Even though the pathways are intricate, this yields the same enthalpies or energy change regardless of the number of steps one considers. 

C₆H₁₂O₆(aq)+6O₂(g)→6CO₂(g) +6H₂O(l)

Food scientists and biologists are able to determine the calorie value of different food items using the principles of Hess’s law. 

2. Reaching a mountain summit

Mt Kilimanjaro stands at an elevation height of 5895 meters. How do you get there?

There are several options. You could land there by parachute or climb your way up there.

The altitude or elevation shows an application of Hess’s law.

Regardless of what method or route you use, the elevation will still remain the same at 5895 meters.

This is similar to Hess’s law where the choice of route is immaterial as the enthalpy’s changes remain the same.

3. Handwarmer

Why allow your hands to freeze when there is Hess’s law to ease your trouble?

Using a hand warmer, you can execute an exothermic reaction which gives a warming effect.

Hand warmers may use a variety of methods. For example, one uses sodium acetate supersaturated solution.

 When the solution comes into contact with a metal disc, it quickly becomes crystals.

This is an exothermic process which can be represented as:


 4. Refrigerator

We are familiar with heat engines which take heat and use it to perform work.

But did you know the refrigerator does the same but in reverse?

 This is done by causing Freon (UCCl₂F₂) to undergo compression (causing its condensation) and expansion (vaporization).

Using Hess’s law, scientists can work out the heat of vaporization which is the heat required to turn liquid Freon into Freon gas.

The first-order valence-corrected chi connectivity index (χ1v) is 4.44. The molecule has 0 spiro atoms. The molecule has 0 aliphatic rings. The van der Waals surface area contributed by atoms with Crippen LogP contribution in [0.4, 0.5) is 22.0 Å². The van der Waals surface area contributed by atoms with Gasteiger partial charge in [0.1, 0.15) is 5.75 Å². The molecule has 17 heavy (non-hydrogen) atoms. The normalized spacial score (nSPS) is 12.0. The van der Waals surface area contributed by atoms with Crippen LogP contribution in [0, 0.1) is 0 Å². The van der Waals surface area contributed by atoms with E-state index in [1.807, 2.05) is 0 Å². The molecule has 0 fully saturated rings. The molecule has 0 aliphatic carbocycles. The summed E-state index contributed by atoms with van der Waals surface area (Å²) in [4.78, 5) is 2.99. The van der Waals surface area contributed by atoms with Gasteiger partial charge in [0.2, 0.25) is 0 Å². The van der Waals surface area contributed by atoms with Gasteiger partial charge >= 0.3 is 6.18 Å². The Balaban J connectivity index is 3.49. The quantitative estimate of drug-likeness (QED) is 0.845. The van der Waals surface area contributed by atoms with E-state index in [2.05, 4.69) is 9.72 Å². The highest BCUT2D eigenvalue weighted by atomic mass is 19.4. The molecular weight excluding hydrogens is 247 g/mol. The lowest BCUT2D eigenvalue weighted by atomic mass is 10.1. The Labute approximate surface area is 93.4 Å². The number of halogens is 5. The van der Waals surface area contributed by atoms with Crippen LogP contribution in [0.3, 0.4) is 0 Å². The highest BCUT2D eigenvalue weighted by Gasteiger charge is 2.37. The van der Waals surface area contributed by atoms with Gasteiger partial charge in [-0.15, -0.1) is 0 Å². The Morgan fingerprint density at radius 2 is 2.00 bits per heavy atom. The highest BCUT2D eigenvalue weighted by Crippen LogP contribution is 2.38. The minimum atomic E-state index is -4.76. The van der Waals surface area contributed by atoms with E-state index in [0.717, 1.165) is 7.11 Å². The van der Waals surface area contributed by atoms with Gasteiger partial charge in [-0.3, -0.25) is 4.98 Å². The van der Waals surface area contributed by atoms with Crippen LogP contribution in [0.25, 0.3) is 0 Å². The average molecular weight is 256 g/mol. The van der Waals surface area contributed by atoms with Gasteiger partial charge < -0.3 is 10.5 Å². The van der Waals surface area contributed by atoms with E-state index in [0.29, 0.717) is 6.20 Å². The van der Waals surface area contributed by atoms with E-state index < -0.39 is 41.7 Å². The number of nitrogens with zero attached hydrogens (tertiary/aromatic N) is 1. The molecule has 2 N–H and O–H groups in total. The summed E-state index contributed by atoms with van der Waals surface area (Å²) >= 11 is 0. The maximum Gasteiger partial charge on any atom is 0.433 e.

This is an endothermic reaction that causes cooling.

5. Ice packs to the rescue! 

Anyone who takes part in sports knows how bad it can get when they are injured.

Fortunately using ice packs, you can get almost instant relief.

Ice packs use endothermic reactions to cool your wounded body part and bring relief.

It’s based on dissolving ammonium salts such as ammonium nitrate in water.

As the salt dissolves, heat is absorbed which produces a cooling effect. 

6. When direct measurements fail

Getting enthalpy measurements can’t always be done directly.

What if the reaction is too slow? Or if there are too many side reactions so that you can’t isolate them?

 Hess’s law comes to the rescue because you can narrow down to the reaction of interest.

For example, acetylene gas can be produced from the reaction of hydrogen and carbon (graphite).

However, it’s difficult to control this reaction because it produces multiple products besides acetylene. 

2C (s, graphite) +H₂(g)→ C₂H₂(g)△H=?

By using Hess law, we can find the desired equation that forms acetylene and find its heat of reaction. 


The classic European cuisine starts with an appetizer, the main meal, and dessert in that order.

However, with Hess’s law, you can gladly throw these rules away.

All you have to do is to follow your heart’s desire and the results are always guaranteed to be the same.